In July, Thai restaurant Kata Thai owner Janet Wong and Samosa Man owner Fuad Ndibalema began the process of merging their eateries into a single, cross-cultural restaurant that will replace what is currently Kata Thai. Ndibalema said that the transition will be complete on Monday. The merger comes as the second major change to Thai restaurants in downtown Hanover following the closure of Thai Orchid.
The College is studying the possibility of adding additional residence halls in a portion of College Park, a largely underutilized 35-acre green space east of central campus. The park is home to several monuments and iconic structures such as Bartlett Tower, a statue of Robert Frost, Bema and Shattuck Observatory. The plan stems from concerns about the long-term sustainability of the College’s student housing amid recent student-body size increases.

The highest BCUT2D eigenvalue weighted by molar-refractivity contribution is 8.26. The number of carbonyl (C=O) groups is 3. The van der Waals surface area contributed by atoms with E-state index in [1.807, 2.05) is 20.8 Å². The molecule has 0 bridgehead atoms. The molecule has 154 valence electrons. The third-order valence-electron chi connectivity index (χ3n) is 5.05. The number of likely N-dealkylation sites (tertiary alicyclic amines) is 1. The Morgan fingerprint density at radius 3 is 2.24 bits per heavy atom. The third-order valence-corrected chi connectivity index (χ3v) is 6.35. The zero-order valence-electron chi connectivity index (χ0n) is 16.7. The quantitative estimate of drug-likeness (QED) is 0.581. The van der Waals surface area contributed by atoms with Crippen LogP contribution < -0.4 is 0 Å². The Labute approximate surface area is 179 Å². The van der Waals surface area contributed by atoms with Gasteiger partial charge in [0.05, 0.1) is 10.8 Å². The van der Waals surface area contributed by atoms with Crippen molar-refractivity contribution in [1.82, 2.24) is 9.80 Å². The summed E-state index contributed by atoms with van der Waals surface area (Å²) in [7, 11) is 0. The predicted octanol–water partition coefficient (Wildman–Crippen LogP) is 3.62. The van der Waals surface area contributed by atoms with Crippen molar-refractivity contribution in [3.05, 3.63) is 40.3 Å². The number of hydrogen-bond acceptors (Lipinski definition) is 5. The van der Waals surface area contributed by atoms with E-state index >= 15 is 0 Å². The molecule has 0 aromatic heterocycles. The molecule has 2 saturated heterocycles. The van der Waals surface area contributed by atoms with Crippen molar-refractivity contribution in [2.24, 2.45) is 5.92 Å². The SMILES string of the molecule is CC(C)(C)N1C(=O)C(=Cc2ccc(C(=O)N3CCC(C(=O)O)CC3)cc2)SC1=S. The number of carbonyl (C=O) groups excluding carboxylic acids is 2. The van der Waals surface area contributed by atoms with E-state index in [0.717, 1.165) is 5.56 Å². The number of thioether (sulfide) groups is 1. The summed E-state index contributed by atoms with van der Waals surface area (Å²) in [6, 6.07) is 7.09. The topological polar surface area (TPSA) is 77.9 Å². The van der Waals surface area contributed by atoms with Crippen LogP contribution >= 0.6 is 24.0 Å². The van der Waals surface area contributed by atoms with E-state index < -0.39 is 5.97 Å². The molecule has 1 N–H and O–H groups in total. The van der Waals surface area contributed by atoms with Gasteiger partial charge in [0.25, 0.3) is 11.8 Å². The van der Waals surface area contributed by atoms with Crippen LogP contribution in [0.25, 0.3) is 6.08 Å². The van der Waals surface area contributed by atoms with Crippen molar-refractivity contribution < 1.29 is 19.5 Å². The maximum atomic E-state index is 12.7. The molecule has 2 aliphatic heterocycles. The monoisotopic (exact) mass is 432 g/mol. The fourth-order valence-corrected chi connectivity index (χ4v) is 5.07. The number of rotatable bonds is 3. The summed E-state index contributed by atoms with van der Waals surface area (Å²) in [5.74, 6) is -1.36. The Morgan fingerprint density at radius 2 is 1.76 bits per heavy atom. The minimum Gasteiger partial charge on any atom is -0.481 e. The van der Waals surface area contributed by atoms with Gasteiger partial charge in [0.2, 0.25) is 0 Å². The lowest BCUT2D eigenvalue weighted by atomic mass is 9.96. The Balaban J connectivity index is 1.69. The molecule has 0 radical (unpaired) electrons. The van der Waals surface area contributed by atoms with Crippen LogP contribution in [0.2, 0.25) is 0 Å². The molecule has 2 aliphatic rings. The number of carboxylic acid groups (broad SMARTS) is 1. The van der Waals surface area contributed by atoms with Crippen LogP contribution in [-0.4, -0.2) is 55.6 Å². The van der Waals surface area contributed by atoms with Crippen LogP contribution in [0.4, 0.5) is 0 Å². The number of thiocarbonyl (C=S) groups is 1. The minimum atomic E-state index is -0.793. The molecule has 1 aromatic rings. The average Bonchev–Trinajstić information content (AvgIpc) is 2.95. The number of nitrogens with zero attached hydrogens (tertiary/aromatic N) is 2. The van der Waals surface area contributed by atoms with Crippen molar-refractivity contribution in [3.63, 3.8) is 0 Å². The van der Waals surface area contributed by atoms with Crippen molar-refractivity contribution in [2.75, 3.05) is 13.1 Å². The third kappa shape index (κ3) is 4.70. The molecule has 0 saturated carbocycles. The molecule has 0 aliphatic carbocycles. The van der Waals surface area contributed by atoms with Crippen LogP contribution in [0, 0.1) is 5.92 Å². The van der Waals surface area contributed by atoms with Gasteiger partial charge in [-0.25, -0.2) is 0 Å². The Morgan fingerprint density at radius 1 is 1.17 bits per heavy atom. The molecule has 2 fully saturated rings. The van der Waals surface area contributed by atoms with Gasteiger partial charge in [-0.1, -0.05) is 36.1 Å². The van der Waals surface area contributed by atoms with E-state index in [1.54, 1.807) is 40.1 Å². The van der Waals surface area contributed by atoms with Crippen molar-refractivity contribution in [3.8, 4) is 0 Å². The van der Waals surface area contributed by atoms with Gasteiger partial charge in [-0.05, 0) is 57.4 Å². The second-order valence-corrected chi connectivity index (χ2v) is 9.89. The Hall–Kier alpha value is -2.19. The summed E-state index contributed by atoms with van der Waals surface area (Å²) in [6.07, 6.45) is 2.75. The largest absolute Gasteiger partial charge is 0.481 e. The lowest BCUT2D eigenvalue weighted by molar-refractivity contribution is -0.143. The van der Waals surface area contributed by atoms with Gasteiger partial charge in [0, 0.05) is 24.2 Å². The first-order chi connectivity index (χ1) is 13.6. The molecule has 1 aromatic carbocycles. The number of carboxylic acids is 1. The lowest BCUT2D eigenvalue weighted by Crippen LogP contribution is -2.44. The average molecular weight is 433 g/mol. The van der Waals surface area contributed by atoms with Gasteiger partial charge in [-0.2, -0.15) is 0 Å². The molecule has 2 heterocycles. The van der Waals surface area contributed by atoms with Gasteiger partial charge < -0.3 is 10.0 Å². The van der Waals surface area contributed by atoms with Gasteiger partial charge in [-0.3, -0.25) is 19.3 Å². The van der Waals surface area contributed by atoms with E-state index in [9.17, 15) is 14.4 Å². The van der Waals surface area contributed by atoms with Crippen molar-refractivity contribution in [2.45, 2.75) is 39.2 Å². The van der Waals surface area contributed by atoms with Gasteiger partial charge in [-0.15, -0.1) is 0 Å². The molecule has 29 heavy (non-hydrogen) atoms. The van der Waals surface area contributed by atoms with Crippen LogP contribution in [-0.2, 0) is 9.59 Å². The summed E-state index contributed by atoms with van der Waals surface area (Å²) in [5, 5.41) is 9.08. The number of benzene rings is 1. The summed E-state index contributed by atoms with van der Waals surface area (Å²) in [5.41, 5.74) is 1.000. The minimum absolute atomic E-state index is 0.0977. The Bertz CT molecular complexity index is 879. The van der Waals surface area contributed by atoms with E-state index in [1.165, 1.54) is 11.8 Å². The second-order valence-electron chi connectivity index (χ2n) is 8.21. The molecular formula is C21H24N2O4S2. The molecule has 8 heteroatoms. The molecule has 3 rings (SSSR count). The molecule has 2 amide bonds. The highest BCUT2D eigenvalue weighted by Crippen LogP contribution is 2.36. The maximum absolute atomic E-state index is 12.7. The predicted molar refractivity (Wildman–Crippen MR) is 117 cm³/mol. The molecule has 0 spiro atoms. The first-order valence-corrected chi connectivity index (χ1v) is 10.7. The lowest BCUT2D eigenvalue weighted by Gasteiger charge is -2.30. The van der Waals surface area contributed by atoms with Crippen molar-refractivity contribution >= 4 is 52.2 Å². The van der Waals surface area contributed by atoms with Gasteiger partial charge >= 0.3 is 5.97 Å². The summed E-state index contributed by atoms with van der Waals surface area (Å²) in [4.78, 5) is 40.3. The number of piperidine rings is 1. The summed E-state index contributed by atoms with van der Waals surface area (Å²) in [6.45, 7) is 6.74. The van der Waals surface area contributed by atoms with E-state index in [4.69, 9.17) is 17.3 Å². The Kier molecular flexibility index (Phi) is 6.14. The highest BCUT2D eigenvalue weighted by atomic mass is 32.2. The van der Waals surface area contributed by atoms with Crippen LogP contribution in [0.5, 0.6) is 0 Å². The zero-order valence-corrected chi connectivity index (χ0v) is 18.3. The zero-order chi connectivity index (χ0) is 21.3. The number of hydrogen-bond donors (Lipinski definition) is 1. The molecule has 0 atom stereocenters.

Elizabeth Smith began her tenure as dean of the faculty of arts and sciences on July 1, but she would have never imagined herself in the position just a few years ago.
Vice president for alumni relations Martha Beattie ’76 announced last week that she will retire to spend more time with her family, in what she called one of the “toughest decisions” of her life.
For Sydney Kamen ’19, the model of her nonprofit So Others Are Protected, which turns recycled soaps from hotels into new bars of soap and distributes them to under-resourced communities, has always been “win-win-win.”
In an email addressed to West House residents this evening, West House professor Ryan Hickox and assistant director of residential education for West House Ted Stratton wrote that a bias incident had been reported as of Sunday night.
On Sept. 12, a New Hampshire Superior Court judge allowed Senate Bill 3 — a bill that changes the proof of residency requirements for voters who choose to register same-day — to take effect but blocked a portion of the bill imposing fines on voters who are unable to produce the required documents.